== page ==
When converted to output per unit mass, the fuel cell array produces about 4,500 EC per minute per tonne and the singlet produces 1,800 per minute per tonne.  Note that this does not include fuel mass, mainly because there is no way to predict it.  The solar panels produce an average of 4,500 EC per minute per tonne at Kerbin (actual values vary between approximately 4,000 and 5,000; the Gigantor is a bit under 4,900) and a bit over 1,900 EC per minute per tonne at Duna.  The inclusion of fuel lowers the overall charge per tonne and imposes a time limit, but the point was to show that stock appears to envision fuel cells as primarily outer-system power supplies (solar panels at Dres average at 560 EC per minute per tonne and it only gets worse from there).

That being said, the solitary fuel cell produces 90 EC per minute and uses only .225 units of LFO per minute to do so.  If we were to assume a monopropellant-derived reaction to power a fuel cell that had similar production and consumption, then the stock Mk1 pod and its 10 units of monopropellant would produce 4000 EC over a period of nearly 45 minutes at maximum output.

I am inclined to think that this is likely quite good enough for a Mun landing, though I can see reasons to try something else.  I'd not be inclined to use such a part for Kerbin orbital operations; a single OX-STAT panel produces 21 EC per minute indefinitely, and for most operations, that's enough--even when accounting for the fact that that is a static panel and rarely produces its full output.

 

I don't quite follow your conversions for 'energy charge density'.  I see how you got 80,000 for LFO, but lower density should not result in greater power; it should only result in larger tankage.  The choice of reactants would affect power output, but that is not immediately related to the density.

Taking LFO as an example, the fuel cells readily convert it into EC at a rate of 400 EC / unit of LFO.  Since each unit is 5 kg, that makes an energy conversion potential of 80 EC / kg.  If we assume that monopropellant converts at the same rate (which is a total conceit), then that would yield 80 EC / kg * 4 kg / unit = 320 EC / unit.  To achieve the same power production, we'd need to run more units of monopropellant through the cell, which implies larger tanks.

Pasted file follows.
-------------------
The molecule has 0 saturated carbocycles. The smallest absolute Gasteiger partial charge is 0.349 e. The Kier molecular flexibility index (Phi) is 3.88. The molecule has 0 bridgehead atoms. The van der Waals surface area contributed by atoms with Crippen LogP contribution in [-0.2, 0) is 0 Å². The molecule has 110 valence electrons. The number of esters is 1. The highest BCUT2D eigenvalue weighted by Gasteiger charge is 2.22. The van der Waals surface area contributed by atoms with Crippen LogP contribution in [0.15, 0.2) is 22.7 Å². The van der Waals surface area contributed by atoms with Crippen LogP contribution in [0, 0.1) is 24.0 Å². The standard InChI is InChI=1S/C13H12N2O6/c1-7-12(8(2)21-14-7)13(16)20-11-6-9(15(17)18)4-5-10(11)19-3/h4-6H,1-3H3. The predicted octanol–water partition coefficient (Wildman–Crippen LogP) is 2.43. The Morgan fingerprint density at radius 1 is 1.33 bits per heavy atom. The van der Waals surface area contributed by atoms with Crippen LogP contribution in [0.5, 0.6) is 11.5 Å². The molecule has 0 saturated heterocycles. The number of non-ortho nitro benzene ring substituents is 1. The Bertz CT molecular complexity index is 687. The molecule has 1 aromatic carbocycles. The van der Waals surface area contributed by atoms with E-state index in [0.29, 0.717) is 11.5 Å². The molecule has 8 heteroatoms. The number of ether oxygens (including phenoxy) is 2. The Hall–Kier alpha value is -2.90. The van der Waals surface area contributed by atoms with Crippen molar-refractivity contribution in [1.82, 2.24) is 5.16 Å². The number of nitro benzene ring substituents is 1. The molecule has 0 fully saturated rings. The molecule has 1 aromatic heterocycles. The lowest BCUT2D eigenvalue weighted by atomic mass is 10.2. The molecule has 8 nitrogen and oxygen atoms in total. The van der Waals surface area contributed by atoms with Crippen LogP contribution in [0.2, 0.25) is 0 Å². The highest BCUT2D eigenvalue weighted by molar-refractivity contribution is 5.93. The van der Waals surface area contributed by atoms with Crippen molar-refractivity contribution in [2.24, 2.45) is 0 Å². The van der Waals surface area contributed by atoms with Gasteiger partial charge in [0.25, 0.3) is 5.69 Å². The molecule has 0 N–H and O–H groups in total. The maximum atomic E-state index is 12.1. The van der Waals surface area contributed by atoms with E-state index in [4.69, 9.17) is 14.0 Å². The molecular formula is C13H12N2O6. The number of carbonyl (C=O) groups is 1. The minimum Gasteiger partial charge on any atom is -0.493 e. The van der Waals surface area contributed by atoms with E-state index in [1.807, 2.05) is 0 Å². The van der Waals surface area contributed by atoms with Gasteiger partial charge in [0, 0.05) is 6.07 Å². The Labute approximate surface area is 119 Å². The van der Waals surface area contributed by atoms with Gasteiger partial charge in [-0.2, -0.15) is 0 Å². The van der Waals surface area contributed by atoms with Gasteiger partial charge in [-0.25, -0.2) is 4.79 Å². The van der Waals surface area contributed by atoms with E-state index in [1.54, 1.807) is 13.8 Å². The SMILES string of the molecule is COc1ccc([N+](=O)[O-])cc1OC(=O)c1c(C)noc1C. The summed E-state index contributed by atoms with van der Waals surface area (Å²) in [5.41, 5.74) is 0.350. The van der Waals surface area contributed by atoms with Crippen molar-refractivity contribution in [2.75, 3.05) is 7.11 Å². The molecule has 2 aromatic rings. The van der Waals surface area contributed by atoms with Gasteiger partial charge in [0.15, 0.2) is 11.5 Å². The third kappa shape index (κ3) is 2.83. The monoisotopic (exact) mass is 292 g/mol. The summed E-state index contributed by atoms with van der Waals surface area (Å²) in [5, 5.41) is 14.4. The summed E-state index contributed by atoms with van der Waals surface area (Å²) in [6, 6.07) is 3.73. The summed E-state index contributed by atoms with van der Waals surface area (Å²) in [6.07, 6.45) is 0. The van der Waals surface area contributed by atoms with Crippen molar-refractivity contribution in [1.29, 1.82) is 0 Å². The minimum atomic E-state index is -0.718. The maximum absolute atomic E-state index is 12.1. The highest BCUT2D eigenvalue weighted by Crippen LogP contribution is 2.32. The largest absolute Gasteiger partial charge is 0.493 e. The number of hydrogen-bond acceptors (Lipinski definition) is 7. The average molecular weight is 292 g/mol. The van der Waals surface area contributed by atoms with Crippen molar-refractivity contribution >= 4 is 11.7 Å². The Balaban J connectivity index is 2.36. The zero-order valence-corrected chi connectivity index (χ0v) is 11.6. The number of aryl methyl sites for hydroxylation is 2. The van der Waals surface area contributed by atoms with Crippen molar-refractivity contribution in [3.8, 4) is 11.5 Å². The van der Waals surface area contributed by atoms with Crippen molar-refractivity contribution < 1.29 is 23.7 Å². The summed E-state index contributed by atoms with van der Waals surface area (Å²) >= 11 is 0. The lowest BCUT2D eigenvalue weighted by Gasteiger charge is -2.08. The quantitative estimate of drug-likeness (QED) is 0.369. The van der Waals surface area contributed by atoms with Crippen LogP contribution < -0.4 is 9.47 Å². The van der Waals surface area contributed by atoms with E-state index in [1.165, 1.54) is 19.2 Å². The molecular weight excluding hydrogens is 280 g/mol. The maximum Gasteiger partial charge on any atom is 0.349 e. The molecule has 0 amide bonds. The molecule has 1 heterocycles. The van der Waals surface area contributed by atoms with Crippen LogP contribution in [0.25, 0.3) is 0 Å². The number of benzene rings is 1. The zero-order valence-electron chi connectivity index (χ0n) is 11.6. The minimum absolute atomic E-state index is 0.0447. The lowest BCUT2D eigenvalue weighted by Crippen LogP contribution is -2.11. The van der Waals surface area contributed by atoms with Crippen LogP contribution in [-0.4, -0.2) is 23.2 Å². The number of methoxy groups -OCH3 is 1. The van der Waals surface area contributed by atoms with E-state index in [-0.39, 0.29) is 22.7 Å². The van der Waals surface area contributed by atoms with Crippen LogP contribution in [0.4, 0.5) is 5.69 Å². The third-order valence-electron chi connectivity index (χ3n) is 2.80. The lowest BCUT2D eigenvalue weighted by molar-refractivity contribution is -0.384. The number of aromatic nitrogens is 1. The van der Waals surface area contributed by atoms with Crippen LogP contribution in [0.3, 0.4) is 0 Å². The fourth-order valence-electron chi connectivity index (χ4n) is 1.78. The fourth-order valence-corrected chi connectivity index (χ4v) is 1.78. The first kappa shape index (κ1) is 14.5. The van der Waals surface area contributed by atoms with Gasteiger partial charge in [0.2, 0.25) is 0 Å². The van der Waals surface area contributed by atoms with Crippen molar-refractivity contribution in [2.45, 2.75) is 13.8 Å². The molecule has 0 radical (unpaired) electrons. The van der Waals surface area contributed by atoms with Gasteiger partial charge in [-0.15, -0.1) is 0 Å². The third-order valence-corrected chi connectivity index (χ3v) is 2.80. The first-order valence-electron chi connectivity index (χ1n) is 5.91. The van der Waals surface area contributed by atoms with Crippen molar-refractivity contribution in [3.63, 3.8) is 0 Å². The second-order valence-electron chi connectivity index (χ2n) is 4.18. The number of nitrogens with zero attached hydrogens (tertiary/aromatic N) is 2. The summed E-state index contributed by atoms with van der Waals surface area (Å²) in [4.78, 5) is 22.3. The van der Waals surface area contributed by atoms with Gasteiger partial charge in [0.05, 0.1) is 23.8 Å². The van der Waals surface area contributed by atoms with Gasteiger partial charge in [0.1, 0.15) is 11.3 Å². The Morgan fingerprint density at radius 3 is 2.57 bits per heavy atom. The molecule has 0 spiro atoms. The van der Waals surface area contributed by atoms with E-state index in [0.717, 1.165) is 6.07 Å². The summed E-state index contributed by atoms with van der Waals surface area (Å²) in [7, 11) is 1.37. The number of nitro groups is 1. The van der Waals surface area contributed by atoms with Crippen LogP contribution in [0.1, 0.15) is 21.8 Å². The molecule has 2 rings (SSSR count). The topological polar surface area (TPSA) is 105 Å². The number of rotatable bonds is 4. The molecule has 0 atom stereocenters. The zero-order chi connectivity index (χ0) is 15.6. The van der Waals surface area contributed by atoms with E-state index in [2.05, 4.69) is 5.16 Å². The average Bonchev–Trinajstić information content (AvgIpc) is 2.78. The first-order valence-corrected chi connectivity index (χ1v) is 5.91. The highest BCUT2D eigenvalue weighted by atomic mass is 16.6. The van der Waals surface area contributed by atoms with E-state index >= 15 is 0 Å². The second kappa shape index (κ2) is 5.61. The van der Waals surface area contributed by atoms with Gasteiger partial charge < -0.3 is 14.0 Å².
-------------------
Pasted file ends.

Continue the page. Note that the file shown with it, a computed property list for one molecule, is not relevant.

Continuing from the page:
Your idea of air-breathing fuel cells is intriguing.  I think that in that case, you'd still want an overall energy conversion potential of 400 EC per unit, but since you only need to carry the LF, the effective conversion potential is nearly 890 EC per unit (400 for LFO / .45 for needing to carry only LF)--but with the caveat that it only works in oxygen atmospheres.  There are interesting possibilities for intakes limiting the rate because of their ability to supply oxygen.

Edited by Zhetaan

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thank you.

am thinking.... will respond more after the aspirin kicks in. :P

the spreadsheet (available here through google.sheets (open for commenting)) reflects the corrections.

edit:

here is what I currently have after fixing formulas:

  • LFO = 80 EC/kg
  • MP = 250 EC/kg
  • HO = 5,999 EC/kg
  • LFIA = 147.06 EC/kg
  • Batteries = 10 EC/kg
  • solar panels/rtg = 80 EC/kg (estimate based upon above numbers)

initial thoughts after reading:

First step is to compare apples to apples - just the fuel cells.

Second step is to compare apples to plums and toss in the per minute calculations. including them now is like adding in volume to the discussion. :o:P

Fuel cells were used early on (and still are). Yes solar panels and RTG's are great - but that is an entire another discussion.

agree - spreadsheet formula is was off somewhere. Would appreciate if others would look and see what I missed. Think I found one issue. was inverting the density (1/density) then multiplying that by the unitEC. Now it is ( unitEC / (density *1000 ))

even if something isn't right - it is uniformly not right - so still can use numbers for a generalized comparison of efficiency.

LF+IA : seems about right - considering

MonoProp at 250 is way too high (believe the numbers came from RLA's MP fuel cells) - they need to drop to 200 if not 150 (accounting for variations in density)

HO - well, that is based upon Universal Storage 2's small fuel cell (which is less efficient than the medium) - will leave that for last.

 

making progress. any concrete (ie numbers) suggestions for these?

then we move on to how much EC per size :P

Edited by zer0Kerbal